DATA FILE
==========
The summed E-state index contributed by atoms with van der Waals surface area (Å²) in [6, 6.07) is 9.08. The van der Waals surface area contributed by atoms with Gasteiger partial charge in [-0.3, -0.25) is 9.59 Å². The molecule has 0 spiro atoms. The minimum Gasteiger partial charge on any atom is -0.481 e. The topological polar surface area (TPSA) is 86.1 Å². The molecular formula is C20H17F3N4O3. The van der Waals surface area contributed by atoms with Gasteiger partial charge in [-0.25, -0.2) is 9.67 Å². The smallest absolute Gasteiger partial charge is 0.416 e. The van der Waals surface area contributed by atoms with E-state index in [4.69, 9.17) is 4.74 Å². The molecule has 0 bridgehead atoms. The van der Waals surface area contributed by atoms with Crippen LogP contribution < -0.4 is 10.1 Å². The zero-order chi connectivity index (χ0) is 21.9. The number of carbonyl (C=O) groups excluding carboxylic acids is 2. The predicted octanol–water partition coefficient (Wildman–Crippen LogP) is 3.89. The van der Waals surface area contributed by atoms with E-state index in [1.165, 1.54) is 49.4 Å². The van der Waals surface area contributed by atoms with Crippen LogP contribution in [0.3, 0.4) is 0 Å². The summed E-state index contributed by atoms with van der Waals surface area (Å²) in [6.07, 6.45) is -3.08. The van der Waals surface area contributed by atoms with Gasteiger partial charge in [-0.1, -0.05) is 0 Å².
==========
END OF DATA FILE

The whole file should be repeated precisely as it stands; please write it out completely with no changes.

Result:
The summed E-state index contributed by atoms with van der Waals surface area (Å²) in [6, 6.07) is 9.08. The van der Waals surface area contributed by atoms with Gasteiger partial charge in [-0.3, -0.25) is 9.59 Å². The molecule has 0 spiro atoms. The minimum Gasteiger partial charge on any atom is -0.481 e. The topological polar surface area (TPSA) is 86.1 Å². The molecular formula is C20H17F3N4O3. The van der Waals surface area contributed by atoms with Gasteiger partial charge in [-0.25, -0.2) is 9.67 Å². The smallest absolute Gasteiger partial charge is 0.416 e. The van der Waals surface area contributed by atoms with E-state index in [4.69, 9.17) is 4.74 Å². The molecule has 0 bridgehead atoms. The van der Waals surface area contributed by atoms with Crippen LogP contribution < -0.4 is 10.1 Å². The zero-order chi connectivity index (χ0) is 21.9. The number of carbonyl (C=O) groups excluding carboxylic acids is 2. The predicted octanol–water partition coefficient (Wildman–Crippen LogP) is 3.89. The van der Waals surface area contributed by atoms with E-state index in [1.165, 1.54) is 49.4 Å². The van der Waals surface area contributed by atoms with Crippen LogP contribution in [0.3, 0.4) is 0 Å². The summed E-state index contributed by atoms with van der Waals surface area (Å²) in [6.07, 6.45) is -3.08. The van der Waals surface area contributed by atoms with Gasteiger partial charge in [-0.1, -0.05) is 0 Å².